New Zealand / Farming

Open ocean farming: Push for shellfish, finfish aquaculture out at sea

05:40 am on 7 August 2019

A senior marine policy maker says the marine farming industry is unlikely to win public support by brandishing only its economic performance.

A mussel farm. The aquaculture industry is hankering for more space to grow shellfish and finfish. Photo: Supplied /Cawthron Institute

Jim Sinner has told an international conference in Nelson on ocean farming that the industry needs to do more to win the hearts and minds of communities affected by its actions.

New Zealand's aquaculture industry is hankering for more space to grow shellfish and finfish, but it is hindered by limited access to sheltered inshore farm space.

Scientists at Nelson's Cawthron Institute are trail blazing new thinking in how farming in the open ocean might be possible. They call it the "new frontier" in aquaculture, where large areas of consented space were available but farming was challenging in exposed and dynamic waters.

The Cawthron Institute's headquarters in Nelson. Photo: RNZ / Tracy Neal

Mr Sinner, a senior scientist in the coastal and freshwater group, and science leader for social science at the Cawthron, has been researching how the move to open ocean farming might be perceived by iwi, environmental groups and others who treasured the open ocean.

He said the open ocean environment was not an empty space, but a place many people valued.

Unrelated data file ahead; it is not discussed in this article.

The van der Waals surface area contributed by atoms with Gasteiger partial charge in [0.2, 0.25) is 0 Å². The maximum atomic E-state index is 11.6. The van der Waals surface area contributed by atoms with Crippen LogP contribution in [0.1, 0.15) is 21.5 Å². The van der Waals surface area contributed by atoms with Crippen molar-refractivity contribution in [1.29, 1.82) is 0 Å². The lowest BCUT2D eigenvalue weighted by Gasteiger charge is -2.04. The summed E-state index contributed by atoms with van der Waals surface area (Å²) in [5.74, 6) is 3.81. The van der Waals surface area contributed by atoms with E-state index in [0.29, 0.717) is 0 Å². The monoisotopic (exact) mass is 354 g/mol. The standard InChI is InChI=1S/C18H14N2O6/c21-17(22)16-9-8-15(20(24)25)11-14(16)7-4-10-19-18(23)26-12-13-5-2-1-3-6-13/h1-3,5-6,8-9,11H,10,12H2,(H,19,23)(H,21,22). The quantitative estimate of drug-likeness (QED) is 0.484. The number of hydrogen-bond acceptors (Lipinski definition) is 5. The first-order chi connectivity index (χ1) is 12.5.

"The open ocean environment is not an empty space. Iwi have customary associations over centuries with these sites.

"There are other people out there doing things in the open ocean environment - people fishing either commercially or recreationally, there are tourism activities and shipping among others.

"There are other creatures offshore in those spaces that people care about."

All those people had expectations and valued what happened in the open-ocean environment, Mr Sinner said.

"If we want a social licence to operate in this environment, we need to engage and listen to these people."

Iwi and communities wanted to be asked before development and not after, he said. Each individual company needed to earn its social licence and not rely on the reputation of the wider industry.

"The day you think you've got it sorted and don't need to worry about your social licence is probably the day you start losing it.

"Keep talking to the communities - keep listening to them. Be inclusive in your language and acknowledge the groups and communities that you want to grant you a social licence," Mr Sinner said.

His presentation was a summary of a three-year project on how to improve the relationship between the marine farming industry and communities.